Columnists Mark my words

Column: Now hear this, now hear this

by Father Mark Goldasich


That’s one word guaranteed to get someone’s attention.

And it certainly worked on the kindergarten teacher who saw a little boy struggling to put on his boots before heading home on a snowy afternoon.

She went over to the boy to offer assistance. Although he was pulling and the teacher was pushing, the boots didn’t seem to want to go on. Finally, after working up quite a sweat, they were successful.

Suddenly, though, the kid said, “Teacher, look! They’re on the wrong feet!” Sure enough, he was right.

Pulling the boots off was no easier, but the teacher kept at it. She managed to keep her cool as she and the boy worked to get the boots on the right feet this time.

Just as the teacher sighed with relief, the little boy announced, “These aren’t my boots!”

Although she wanted to scream, she instead took a deep breath and struggled with the boots. Once they were off, the kid announced, “They’re my brother’s boots, but Mom made me wear them anyway!”

By now, the teacher didn’t know whether to laugh or cry. To her credit, she mustered up patience as she wrestled the boots, yet one more time, onto the boy’s feet.

Pleased that her impossible mission had finally succeeded, she asked the little boy, “OK, now where are your mittens?”

“Oh, I stuffed them in the toes of my boots,” said the boy . . . as the poor teacher fainted.

I get a kick out of this story! How many times in life do we imitate that teacher: Rush in to “fix” a problem, without taking sufficient time to listen to the situation. That’s a sure formula for disaster.

April is designated Listening Awareness Month. In our increasingly busy, noisy and distracting world, we truly do need a reminder to develop the skill of listening.

It’s estimated that most people listen at a measly 25-percent efficiency rate. That doesn’t surprise me.

We’re a society of talkers. On any given day, scores of “call in” shows and Web sites allow people to vent on every subject imaginable, usually with great indignation. It seems that everyone has an opinion on everything . . . and we’re not shy about sharing our thoughts every chance we get.

What a blessed respite listening can be! It’s a skill, though, that’s rapidly becoming extinct. Happily, groups like the International Listening Association are working hard to keep listening alive and well.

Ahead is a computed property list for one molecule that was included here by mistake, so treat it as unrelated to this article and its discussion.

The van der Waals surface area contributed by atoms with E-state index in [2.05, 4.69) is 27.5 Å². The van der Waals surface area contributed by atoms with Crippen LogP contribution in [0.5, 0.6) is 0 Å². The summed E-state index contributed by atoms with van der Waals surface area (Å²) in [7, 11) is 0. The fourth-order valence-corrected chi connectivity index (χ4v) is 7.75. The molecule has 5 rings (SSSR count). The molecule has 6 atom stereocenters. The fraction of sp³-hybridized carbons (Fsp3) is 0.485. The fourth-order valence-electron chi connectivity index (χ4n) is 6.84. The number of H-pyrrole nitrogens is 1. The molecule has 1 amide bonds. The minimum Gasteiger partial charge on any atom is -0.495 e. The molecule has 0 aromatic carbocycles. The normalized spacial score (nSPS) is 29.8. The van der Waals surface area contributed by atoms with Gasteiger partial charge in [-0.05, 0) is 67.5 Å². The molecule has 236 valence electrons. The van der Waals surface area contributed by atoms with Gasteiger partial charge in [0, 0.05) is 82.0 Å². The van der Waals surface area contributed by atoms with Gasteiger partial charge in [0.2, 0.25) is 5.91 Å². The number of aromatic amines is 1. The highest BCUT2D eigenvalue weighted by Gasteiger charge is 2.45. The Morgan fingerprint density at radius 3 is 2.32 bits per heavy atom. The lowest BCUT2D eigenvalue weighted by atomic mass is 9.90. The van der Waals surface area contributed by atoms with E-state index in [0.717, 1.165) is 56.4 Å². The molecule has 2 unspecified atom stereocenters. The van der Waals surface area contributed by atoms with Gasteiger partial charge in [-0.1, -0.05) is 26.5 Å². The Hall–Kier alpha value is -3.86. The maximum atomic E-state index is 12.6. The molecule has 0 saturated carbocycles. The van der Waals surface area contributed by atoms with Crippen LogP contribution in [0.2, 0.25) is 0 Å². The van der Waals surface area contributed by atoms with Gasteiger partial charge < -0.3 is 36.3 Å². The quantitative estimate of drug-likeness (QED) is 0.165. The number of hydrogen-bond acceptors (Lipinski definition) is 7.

On its Web site is an article from 1957 entitled, “Listening Is a 10 Part Skill.” Written by Dr. Ralph G. Nichols, then head of the department of rhetoric at the University of Minnesota Institute of Agriculture in St. Paul, its points are as valid today — even more so, perhaps — as they were over 50 years ago.

Nichols reminds us that listening is a skill; it’s not something that comes naturally. Part of the problem is that most people speak at a rate of about 125 words a minute. We think, however, at about four times that rate. That’s why it’s so easy to “drift off,” to become distracted, while others are speaking. To remedy this, Nichols suggests focusing not only on a speaker’s words, but how she’s speaking — her tone, volume, facial expressions and gestures all convey ideas that we could miss if we’re not paying attention.

Happily, with practice we can become better listeners. But where can we find the time? Well, why not start by eliminating a huge distraction: the TV. April 21-28 just happens to be TV Turnoff Week. The quiet time gleaned from an unplugged television can be used to listen to an author by reading a good book or to our family members by sharing a meal, taking a walk together, or playing a board game.

Spiritually, we can strive to listen more to God in prayer (rather than doing all of the talking). At Mass, we might pay closer attention to the prayers, the readings and the homily, and maybe even discuss what was heard there on the way home from Mass.

Personally, I intend to mark Listening Awareness Month by wrestling with a bad habit: interrupting people when they speak. I’m going to resurrect a little gesture I learned back in kindergarten. And no, it doesn’t have anything to do with boots.

Way back then, our teacher, Sister Proxeda, had us put our index finger to our lips when we were supposed to be quiet, as a physical reminder to listen.

By doing that gesture more often in these next two weeks, I’m sure I’ll be amazed at all that I hear . . . and learn.


About the author

Fr. Mark Goldasich

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